How Does a Driver’s License Suspension Differ from a Revocation?

 Posted on October 29,2019 in Driver's License Reinstatement

Rolling Meadows, IL driver's license reinstatement attorney

Having the ability to drive is something that the majority of Americans rely on to go about their day-to-day lives. We use our vehicles to go to work, school, doctor’s appointments, and run errands. Losing the ability to drive can be annoying for some, and it may be financially crippling for others. In Illinois, there are two common ways that you can lose your driving privileges: through a license revocation or a license suspension. Though the terms might seem like they can be used interchangeably, they are actually two different penalties that can apply to drivers, and they carry different consequences.

License Suspensions

A driver’s license suspension is a less-permanent form of losing your driving privileges. Typically, license suspensions are the result of lesser violations when compared to license revocations. If your license is suspended, you will usually lose your driving privileges for a specific length of time. When that period is up, you may pay a reinstatement fee, and you will likely be able to get your driving privileges back unless your offense has specified otherwise. Common reasons your license can be suspended include:

  • Failing a chemical test after a DUI arrest

  • Refusing to submit to a chemical test after a DUI arrest

  • Failing to pay child support

  • Failing to appear in court for a traffic violation

  • Having any amount of alcohol in your system if you are under the age of 21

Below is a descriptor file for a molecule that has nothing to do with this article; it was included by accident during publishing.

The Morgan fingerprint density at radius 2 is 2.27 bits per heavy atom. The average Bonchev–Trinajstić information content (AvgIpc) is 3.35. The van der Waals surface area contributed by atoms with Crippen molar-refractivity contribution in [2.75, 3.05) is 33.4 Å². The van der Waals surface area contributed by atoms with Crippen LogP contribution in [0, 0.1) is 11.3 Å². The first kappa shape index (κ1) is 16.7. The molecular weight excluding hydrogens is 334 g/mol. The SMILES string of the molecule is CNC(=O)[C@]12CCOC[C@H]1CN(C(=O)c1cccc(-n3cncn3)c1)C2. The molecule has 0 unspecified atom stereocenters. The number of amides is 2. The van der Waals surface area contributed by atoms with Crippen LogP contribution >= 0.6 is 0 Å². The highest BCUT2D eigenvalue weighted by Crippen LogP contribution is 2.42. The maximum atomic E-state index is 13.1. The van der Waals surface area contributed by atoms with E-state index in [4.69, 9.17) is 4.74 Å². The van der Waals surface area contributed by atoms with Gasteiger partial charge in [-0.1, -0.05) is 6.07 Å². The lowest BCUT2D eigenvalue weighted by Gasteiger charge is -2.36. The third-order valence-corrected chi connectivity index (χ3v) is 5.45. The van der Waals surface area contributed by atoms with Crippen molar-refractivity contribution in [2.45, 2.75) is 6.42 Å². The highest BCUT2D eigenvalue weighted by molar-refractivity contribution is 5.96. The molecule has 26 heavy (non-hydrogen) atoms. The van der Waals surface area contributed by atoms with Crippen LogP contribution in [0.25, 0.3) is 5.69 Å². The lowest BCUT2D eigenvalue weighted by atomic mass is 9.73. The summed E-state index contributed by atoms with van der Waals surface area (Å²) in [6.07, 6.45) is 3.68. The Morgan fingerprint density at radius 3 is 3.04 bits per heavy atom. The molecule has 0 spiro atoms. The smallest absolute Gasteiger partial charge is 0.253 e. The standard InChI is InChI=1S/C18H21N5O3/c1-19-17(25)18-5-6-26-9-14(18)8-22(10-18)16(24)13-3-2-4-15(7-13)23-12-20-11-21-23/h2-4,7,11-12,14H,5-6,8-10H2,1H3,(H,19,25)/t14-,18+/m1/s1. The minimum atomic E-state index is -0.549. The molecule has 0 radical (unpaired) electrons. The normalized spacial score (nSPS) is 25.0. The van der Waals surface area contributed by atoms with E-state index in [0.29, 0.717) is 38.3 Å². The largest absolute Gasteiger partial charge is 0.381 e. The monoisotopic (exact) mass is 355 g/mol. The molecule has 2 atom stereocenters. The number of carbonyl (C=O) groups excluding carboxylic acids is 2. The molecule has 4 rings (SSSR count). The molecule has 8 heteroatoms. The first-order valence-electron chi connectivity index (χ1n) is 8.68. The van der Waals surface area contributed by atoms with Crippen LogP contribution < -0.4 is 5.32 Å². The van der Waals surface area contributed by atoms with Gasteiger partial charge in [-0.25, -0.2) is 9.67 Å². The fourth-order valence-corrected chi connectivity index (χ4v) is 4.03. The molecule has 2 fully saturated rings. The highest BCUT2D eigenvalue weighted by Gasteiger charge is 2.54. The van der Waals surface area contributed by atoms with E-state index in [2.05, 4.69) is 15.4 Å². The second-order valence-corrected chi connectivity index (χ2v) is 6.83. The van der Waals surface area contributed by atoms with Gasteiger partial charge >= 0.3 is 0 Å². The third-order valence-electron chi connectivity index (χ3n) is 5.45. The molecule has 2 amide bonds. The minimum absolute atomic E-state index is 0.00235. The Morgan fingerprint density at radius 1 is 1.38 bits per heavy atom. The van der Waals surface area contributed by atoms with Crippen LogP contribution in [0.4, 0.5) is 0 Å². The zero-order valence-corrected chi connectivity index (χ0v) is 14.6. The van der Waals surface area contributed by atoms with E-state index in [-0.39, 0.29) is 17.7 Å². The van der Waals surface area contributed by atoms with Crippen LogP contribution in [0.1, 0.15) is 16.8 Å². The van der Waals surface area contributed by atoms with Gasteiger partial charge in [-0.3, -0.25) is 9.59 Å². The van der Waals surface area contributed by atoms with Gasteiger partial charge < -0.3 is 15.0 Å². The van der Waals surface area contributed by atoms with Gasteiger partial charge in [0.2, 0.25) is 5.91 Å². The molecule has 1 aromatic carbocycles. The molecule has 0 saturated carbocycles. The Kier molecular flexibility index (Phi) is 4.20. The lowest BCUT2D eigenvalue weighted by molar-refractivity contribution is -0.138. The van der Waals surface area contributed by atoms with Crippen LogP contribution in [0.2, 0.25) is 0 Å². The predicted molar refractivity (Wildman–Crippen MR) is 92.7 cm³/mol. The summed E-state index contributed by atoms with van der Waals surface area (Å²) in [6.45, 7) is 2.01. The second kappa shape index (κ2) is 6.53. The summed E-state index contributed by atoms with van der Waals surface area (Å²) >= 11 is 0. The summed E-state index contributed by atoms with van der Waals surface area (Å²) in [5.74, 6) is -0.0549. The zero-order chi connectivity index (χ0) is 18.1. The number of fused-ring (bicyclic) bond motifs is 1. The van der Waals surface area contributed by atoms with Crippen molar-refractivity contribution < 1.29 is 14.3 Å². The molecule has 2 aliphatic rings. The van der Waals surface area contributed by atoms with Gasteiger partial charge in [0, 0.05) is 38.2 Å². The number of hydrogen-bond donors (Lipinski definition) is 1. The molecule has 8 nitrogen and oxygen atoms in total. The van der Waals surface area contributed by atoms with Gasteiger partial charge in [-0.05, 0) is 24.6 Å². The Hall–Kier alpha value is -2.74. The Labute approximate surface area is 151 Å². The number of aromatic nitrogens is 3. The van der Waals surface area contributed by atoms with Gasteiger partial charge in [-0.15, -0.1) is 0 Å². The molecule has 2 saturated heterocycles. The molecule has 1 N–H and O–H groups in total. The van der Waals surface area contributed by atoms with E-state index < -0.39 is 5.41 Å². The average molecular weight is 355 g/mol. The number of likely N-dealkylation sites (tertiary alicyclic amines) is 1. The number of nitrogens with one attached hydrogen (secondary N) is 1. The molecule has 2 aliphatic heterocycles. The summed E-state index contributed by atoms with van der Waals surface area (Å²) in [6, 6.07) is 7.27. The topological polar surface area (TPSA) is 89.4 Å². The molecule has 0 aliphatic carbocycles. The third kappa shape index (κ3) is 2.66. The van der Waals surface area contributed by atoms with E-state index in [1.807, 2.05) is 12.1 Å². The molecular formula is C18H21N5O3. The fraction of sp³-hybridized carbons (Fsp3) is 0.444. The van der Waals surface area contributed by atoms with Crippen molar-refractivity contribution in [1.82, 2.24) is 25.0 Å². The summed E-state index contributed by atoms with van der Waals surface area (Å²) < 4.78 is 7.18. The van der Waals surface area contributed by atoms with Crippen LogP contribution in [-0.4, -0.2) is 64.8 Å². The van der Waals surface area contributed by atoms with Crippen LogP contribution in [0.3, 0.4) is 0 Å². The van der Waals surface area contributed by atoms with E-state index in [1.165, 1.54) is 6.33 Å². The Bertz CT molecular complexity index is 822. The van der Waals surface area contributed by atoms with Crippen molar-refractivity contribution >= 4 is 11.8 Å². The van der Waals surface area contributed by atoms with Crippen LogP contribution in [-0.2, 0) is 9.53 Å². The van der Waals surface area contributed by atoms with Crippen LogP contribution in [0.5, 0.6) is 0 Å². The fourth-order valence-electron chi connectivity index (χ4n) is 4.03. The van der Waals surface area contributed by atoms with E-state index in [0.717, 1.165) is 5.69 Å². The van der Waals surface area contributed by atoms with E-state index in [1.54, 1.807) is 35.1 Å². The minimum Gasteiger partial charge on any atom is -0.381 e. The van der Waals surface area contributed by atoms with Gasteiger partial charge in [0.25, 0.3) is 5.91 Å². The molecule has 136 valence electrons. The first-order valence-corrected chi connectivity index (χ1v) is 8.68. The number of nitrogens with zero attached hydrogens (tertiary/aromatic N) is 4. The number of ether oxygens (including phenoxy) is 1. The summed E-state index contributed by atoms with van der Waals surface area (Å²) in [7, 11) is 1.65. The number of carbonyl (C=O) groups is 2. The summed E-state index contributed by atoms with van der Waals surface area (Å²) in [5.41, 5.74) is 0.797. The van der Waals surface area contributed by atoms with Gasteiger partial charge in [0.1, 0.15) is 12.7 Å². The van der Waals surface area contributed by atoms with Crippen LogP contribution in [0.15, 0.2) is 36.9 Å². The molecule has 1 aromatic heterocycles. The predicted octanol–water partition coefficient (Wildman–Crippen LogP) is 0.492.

License Revocations

Driver’s license revocations are typically the result of more serious traffic violations. If your driver’s license has been revoked, you will lose your driving privileges for an indefinite period of time. Typically, you are not able to apply to have your license reinstated after revocation for at least one year, unless your specific violation states otherwise. To have your license reinstated, you will have to attend a hearing with the Secretary of State and pay a reinstatement fee. Common violations that can result in a driver’s license revocation include:

  • Being convicted of an aggravated or felony DUI

  • Stealing a motor vehicle

  • Street racing

  • Fleeing from the scene of an accident that injured or killed someone

  • Reckless driving 

Contact an Arlington Heights, IL Traffic Violation Attorney 

Many people think that getting their driver's license back once it has been suspended or revoked is too difficult. However, with proper representation from a skilled Rolling Meadows, IL driver’s license reinstatement lawyer, you can be certain you are doing everything you can to get back behind the wheel. Scott F. Anderson, Attorney at Law has handled hundreds of driver’s license reinstatement cases, and he can help you with yours. The biggest mistake you can make is trying to represent yourself at your reinstatement hearing. Call our office today at 847-253-3400 to schedule a free consultation.




Share this post: